After a flirtatious conversation between Dany and Missandei about the sex scene with Grey Worm in the last episode, Dany follows Jon into the cave that he’s been mining for dragonglass. He’s going to make use of the glass, sure, but what he finds is a ton of ancient carvings made by the Children of the Forest. This eventually leads them to a carving of the White Walkers, with Jon desperately trying to prove to her that Westerosi politics are unimportant compared to the pending threat, and that Jon cannot defeat them on his own, he needs Dany, her dragons, and her weapons. Daenerys continues to state that Jon must bend the knee, and then she will help him without issue, as it’s obvious that she trusts Jon but wants all Seven Kingdoms. She’s being a bit thick-headed about this point, especially after Jon makes the point that the Northern men do not want to accept a Southern leader after all that they’ve been through. I think the way around this may be a marriage pact. Remember, Daenerys left Daario behind in Essos because allies are made by marriage quite frequently in Westeros. Also, they are the last two Targaryens, who have a history of inbreeding. Although they’d be aunt and nephew who just happen to be the same age and share about as much blood as a second cousin would, I wonder if the show will refuse to start a romance due to the clear taboo around a relationship that is even slightly incestual. Either way, them getting together would make sense, because the Northern men wouldn’t be submitting to a Southern Queen, they’d be occupying equal footing with the King and the Queen. If the King of the North and Queen of the South are also lovers, why would there be any dispute. Any political unrest at Winterfell can be handled by the even hands of Sansa, Arya, Bran, and even Jon himself. Frankly, all you need to do is meet Daenerys and you’ll be convinced, the problem is just the negativity around the Targaryen name. They clearly play up the possibility of a romance, such as their chemistry in the cave, Davos asking about Jon checking her out, etc.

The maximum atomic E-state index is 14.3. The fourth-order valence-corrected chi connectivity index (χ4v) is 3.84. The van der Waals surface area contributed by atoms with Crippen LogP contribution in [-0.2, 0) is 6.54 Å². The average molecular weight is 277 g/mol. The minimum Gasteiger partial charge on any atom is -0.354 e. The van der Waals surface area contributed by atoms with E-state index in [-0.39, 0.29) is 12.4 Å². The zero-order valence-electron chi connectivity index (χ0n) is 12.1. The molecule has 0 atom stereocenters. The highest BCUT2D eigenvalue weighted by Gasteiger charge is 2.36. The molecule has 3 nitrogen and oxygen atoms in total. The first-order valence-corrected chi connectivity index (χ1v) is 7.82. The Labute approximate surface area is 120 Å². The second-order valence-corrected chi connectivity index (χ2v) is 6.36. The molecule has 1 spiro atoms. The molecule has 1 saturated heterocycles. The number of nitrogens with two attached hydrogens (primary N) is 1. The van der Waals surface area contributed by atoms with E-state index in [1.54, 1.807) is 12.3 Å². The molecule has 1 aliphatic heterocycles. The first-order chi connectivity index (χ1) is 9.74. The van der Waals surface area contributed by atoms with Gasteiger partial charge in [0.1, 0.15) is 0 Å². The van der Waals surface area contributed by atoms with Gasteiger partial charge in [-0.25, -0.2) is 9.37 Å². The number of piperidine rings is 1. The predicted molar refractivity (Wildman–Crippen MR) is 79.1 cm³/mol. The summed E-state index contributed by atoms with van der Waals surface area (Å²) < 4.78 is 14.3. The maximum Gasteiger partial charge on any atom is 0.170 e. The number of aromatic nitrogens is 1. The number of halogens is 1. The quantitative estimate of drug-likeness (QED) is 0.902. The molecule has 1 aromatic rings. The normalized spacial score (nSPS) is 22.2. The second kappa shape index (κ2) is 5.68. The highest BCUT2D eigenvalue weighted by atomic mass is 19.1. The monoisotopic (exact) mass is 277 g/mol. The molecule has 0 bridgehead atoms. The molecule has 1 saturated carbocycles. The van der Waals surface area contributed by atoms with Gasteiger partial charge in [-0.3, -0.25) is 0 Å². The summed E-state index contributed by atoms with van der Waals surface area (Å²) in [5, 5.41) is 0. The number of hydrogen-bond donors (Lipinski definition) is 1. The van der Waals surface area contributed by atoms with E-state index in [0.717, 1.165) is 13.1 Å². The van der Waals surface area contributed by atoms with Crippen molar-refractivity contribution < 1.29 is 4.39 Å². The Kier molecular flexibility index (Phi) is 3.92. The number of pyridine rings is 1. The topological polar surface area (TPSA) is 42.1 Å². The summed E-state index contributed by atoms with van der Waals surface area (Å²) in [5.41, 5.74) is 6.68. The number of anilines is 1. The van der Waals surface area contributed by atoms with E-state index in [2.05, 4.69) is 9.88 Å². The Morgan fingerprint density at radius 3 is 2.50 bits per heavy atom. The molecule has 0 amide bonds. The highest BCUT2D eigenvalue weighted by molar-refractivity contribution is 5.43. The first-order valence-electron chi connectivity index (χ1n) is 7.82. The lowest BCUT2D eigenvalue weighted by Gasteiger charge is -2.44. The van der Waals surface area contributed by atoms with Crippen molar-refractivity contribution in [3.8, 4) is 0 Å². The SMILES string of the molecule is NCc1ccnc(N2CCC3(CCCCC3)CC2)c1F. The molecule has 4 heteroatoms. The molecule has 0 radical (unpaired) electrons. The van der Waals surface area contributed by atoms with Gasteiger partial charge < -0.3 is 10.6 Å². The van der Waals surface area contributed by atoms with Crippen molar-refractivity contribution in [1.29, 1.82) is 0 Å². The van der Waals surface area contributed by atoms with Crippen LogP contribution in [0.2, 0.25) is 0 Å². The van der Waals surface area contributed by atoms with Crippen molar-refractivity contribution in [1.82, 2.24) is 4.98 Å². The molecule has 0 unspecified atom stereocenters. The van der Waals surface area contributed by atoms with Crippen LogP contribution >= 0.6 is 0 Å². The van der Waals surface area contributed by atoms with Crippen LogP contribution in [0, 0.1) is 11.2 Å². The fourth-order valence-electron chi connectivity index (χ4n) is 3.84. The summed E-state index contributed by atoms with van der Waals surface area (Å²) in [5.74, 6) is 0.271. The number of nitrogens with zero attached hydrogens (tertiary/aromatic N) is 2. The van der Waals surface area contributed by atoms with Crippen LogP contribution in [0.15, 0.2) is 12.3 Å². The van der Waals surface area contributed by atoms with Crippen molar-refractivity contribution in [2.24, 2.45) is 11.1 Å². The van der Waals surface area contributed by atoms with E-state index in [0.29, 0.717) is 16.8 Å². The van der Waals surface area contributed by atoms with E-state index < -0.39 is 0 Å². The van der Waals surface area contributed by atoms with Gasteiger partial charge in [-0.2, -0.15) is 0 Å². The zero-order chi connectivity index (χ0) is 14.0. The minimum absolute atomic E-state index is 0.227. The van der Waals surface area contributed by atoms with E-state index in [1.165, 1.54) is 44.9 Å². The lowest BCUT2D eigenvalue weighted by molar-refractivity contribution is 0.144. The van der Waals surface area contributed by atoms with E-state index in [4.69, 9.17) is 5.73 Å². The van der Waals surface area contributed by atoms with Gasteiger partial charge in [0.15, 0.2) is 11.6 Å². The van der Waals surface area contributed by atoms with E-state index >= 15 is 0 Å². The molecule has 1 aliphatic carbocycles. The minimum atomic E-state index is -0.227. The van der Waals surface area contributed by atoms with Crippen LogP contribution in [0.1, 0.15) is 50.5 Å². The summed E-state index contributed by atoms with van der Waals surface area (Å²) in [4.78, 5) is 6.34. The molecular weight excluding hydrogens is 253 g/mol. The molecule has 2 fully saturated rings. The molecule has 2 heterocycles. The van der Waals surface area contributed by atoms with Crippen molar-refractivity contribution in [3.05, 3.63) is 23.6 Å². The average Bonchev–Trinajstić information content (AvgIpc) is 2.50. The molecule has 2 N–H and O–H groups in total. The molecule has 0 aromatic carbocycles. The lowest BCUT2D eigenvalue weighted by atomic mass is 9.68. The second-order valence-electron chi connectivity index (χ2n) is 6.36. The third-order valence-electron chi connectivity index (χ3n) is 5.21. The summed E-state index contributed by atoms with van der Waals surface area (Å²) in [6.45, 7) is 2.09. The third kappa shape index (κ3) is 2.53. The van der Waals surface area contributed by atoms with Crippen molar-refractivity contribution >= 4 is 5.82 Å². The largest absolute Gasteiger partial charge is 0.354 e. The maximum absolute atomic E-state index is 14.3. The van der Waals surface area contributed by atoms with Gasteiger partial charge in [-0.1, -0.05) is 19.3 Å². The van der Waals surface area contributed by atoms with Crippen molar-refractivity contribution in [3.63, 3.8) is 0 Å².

After the cave, we are thrust back to modern military strategy, where Dany’s patience with Tyrion’s inconsistent performance as a battle tactics expert has worn thin, prompting her to ask Jon. Rather than blowing apart King’s Landing and all of the citizens, they decide to target the food carts and men in The Reach. When Theon finally washes up on shore and meets a furious Jon, Dany has already left with her men.